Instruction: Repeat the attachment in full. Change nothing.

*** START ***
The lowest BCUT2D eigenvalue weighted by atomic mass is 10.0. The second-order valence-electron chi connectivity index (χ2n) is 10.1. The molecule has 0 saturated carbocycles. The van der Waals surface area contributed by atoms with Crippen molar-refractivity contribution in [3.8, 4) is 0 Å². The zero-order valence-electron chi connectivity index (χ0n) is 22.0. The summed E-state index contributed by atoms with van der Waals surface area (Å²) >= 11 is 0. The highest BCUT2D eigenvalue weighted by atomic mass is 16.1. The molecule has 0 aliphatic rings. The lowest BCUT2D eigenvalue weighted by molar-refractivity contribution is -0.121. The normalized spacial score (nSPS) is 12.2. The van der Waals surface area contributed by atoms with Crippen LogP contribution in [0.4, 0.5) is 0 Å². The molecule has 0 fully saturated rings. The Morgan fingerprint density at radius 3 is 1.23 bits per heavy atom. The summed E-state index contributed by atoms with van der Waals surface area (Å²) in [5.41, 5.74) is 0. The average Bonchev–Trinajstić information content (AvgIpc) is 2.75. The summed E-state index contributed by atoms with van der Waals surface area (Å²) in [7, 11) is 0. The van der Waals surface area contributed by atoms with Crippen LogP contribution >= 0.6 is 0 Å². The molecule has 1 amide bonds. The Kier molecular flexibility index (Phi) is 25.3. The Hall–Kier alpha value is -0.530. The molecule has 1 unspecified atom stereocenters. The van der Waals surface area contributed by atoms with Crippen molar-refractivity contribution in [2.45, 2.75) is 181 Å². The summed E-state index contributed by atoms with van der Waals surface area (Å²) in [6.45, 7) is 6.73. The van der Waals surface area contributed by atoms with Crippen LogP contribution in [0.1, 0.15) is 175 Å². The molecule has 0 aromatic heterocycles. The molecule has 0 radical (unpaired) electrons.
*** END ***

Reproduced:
The lowest BCUT2D eigenvalue weighted by atomic mass is 10.0. The second-order valence-electron chi connectivity index (χ2n) is 10.1. The molecule has 0 saturated carbocycles. The van der Waals surface area contributed by atoms with Crippen molar-refractivity contribution in [3.8, 4) is 0 Å². The zero-order valence-electron chi connectivity index (χ0n) is 22.0. The summed E-state index contributed by atoms with van der Waals surface area (Å²) >= 11 is 0. The highest BCUT2D eigenvalue weighted by atomic mass is 16.1. The molecule has 0 aliphatic rings. The lowest BCUT2D eigenvalue weighted by molar-refractivity contribution is -0.121. The normalized spacial score (nSPS) is 12.2. The van der Waals surface area contributed by atoms with Crippen LogP contribution in [0.4, 0.5) is 0 Å². The molecule has 0 fully saturated rings. The Morgan fingerprint density at radius 3 is 1.23 bits per heavy atom. The summed E-state index contributed by atoms with van der Waals surface area (Å²) in [5.41, 5.74) is 0. The average Bonchev–Trinajstić information content (AvgIpc) is 2.75. The summed E-state index contributed by atoms with van der Waals surface area (Å²) in [7, 11) is 0. The van der Waals surface area contributed by atoms with Crippen LogP contribution >= 0.6 is 0 Å². The molecule has 1 amide bonds. The Kier molecular flexibility index (Phi) is 25.3. The Hall–Kier alpha value is -0.530. The molecule has 1 unspecified atom stereocenters. The van der Waals surface area contributed by atoms with Crippen molar-refractivity contribution in [2.45, 2.75) is 181 Å². The summed E-state index contributed by atoms with van der Waals surface area (Å²) in [6.45, 7) is 6.73. The van der Waals surface area contributed by atoms with Crippen LogP contribution in [0.1, 0.15) is 175 Å². The molecule has 0 aromatic heterocycles. The molecule has 0 radical (unpaired) electrons.